The County Council last week approved two resolutions to place charter amendments on the November ballot, both of which would alter the composition of the council, if passed.
One, introduced by lead sponsor Councilmember Evan Glass (D–At-Large) would divide the county into seven districts, rather than five. Each district would vote for its councilmember while also voting for four at-large members, for a total of 11 council members.
The group argues on its website, “County legislative decisions are made by representatives from a small area called the ‘down county crescent’ that largely includes Silver Spring and Takoma Park.
“That means decisions about your public services, transportation, housing, development, and taxes are made by Council members from an area with only 30% of county population!”
The group was required to gather signatures from 10,000 registered voters in the county in order to qualify for the ballot; more than 16,000 were submitted Aug. 3 to the Board of Elections for verification to qualify for inclusion on the ballot.
The council approved the question for the ballot, as required by law, pending verification; it did not endorse the question.
“On its face, [this ballot question] might seem sensible,” said Glass during the his introduction of the 11-member resolution, “but such a proposal would actually be a step backwards. There are two main reasons why:
“First: Establishing nine districts would create a parochial system in which communities would be directly pitted against each other.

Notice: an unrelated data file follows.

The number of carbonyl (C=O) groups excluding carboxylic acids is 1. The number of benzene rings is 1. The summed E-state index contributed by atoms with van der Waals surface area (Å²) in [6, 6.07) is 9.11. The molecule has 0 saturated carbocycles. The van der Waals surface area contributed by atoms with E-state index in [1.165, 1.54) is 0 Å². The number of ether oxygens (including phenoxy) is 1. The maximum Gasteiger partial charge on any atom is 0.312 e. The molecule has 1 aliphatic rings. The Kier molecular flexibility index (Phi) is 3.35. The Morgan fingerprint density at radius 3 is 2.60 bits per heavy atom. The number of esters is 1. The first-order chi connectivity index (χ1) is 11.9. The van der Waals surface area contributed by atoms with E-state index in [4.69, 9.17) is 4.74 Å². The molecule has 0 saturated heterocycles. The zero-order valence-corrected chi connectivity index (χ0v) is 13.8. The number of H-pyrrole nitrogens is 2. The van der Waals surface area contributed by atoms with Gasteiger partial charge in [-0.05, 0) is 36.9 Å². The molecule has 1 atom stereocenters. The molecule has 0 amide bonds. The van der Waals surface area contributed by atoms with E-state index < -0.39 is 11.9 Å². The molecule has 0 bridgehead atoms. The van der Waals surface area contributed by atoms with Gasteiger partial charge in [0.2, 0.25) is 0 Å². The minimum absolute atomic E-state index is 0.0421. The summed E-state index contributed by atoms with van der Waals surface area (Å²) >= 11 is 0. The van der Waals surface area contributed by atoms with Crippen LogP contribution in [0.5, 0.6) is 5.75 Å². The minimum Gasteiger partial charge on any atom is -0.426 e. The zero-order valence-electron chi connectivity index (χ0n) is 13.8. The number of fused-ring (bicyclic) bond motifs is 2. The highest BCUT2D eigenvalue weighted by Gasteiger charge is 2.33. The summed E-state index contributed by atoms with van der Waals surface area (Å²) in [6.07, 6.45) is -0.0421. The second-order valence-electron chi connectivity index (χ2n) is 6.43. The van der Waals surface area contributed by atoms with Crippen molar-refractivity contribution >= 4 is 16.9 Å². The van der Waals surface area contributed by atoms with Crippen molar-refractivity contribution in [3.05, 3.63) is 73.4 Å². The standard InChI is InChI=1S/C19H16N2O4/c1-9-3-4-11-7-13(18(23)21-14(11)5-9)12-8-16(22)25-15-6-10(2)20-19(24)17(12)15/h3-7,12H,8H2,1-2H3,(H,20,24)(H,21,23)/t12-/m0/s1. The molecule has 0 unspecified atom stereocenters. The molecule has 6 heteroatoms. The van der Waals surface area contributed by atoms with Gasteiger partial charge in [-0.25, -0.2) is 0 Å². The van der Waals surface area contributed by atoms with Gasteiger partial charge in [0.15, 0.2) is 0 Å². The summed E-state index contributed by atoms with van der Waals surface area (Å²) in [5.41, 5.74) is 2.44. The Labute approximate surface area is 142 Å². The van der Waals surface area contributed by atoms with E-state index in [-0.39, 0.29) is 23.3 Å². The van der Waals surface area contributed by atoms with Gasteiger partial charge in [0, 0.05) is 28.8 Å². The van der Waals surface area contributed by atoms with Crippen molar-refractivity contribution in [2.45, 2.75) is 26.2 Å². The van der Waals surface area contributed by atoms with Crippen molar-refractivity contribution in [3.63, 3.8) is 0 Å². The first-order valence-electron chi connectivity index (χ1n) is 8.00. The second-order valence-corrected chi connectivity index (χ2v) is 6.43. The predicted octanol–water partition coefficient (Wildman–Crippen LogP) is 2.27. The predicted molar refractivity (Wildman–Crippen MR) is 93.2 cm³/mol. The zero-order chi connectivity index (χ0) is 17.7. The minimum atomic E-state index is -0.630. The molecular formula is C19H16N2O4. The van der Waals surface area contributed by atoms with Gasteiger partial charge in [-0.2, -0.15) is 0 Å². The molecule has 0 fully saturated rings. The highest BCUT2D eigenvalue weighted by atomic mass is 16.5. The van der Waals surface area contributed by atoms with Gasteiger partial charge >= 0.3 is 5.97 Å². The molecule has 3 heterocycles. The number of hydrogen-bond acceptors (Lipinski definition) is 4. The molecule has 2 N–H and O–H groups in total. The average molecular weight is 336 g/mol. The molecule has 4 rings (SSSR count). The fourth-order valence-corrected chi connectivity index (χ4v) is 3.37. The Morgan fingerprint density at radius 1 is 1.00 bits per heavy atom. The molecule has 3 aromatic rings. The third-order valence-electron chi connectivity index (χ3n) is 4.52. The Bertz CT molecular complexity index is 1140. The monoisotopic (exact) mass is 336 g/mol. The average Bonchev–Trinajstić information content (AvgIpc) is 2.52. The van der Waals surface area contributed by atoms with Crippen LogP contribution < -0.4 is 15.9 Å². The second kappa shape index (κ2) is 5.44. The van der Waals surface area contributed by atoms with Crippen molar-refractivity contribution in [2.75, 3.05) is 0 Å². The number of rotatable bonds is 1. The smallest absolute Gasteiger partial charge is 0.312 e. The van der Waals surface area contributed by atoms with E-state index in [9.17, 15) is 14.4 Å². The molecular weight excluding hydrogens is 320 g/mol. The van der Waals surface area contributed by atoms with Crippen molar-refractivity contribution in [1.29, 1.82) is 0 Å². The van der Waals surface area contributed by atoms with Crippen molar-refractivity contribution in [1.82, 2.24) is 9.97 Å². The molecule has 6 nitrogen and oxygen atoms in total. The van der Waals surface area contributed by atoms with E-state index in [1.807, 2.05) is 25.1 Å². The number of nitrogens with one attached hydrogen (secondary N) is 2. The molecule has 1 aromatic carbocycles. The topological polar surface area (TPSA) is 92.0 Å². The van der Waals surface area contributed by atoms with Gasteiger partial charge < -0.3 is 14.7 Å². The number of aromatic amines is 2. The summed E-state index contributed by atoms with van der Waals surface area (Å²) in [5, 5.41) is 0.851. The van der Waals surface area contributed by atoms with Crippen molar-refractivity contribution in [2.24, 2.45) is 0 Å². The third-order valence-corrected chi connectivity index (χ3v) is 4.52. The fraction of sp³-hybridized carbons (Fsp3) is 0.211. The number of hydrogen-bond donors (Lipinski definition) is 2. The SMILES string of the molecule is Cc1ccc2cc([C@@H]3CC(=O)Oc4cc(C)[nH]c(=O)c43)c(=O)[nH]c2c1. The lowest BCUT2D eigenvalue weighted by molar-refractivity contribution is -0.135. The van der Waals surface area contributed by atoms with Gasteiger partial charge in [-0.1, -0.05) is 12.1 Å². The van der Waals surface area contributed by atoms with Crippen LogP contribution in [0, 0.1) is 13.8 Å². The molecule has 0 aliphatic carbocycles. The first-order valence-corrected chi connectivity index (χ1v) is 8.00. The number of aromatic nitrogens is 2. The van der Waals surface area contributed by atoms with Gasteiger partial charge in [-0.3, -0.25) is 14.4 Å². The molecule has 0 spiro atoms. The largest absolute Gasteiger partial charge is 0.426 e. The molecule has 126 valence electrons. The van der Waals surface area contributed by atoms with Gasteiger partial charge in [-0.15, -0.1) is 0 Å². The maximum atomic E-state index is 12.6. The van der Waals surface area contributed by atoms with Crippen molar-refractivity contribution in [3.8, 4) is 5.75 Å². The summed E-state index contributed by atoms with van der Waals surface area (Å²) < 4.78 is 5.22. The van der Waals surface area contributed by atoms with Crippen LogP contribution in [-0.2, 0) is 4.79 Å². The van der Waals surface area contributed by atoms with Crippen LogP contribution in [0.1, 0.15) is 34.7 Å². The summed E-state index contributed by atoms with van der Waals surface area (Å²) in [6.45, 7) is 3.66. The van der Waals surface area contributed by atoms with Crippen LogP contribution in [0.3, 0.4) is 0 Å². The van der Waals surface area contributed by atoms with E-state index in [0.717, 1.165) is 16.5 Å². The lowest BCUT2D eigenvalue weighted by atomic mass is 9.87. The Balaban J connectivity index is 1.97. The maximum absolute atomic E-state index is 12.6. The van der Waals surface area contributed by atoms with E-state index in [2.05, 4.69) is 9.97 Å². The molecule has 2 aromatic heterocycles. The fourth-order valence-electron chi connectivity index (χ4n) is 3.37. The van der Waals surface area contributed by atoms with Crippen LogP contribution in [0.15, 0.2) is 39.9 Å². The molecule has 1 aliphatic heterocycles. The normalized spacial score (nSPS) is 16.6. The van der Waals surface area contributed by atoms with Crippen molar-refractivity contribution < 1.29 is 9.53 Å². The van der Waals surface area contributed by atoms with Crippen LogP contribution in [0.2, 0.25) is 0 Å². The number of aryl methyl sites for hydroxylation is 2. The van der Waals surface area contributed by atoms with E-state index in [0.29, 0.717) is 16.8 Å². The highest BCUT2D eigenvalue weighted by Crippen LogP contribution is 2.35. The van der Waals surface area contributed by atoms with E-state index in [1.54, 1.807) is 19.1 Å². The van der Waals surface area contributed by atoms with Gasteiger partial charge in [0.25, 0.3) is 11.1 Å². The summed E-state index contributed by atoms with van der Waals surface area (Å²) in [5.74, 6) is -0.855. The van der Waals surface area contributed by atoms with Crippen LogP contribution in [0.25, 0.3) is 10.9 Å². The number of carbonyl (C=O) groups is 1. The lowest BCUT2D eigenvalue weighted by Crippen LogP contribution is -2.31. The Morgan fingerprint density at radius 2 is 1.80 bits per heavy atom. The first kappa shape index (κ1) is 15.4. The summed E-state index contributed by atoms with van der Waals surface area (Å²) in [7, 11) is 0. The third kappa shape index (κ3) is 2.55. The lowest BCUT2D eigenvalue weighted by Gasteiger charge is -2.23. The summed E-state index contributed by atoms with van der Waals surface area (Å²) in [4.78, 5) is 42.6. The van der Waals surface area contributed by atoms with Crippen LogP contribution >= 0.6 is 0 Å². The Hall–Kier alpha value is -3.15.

“And second: It would diminish the voice of every resident, by reducing the number of people they can vote for—from five to one. Why would anyone want to give up 80% of their elected representation on the County Council?”
Instead, noting the growth of the county’s population since the council was expanded to nine members in 1986, Glass said, “Adding two districts would put us more in line with comparable jurisdictions, increase the diversity of the council, and allow residents to maintain an important component of our current system––voting for more than one member of the council.”
Montgomery County’s population is slightly more than 1 million residents. For comparison, Prince George’s County, with about 900,00 residents, has 11 councilmembers. Fairfax County’s 1.1 million residents are represented by 10 councilmembers.
The Board of Elections is expected to issue its ruling on the petition on Aug. 17.
Graphic from Flickr user Alan Cleaver, used with permission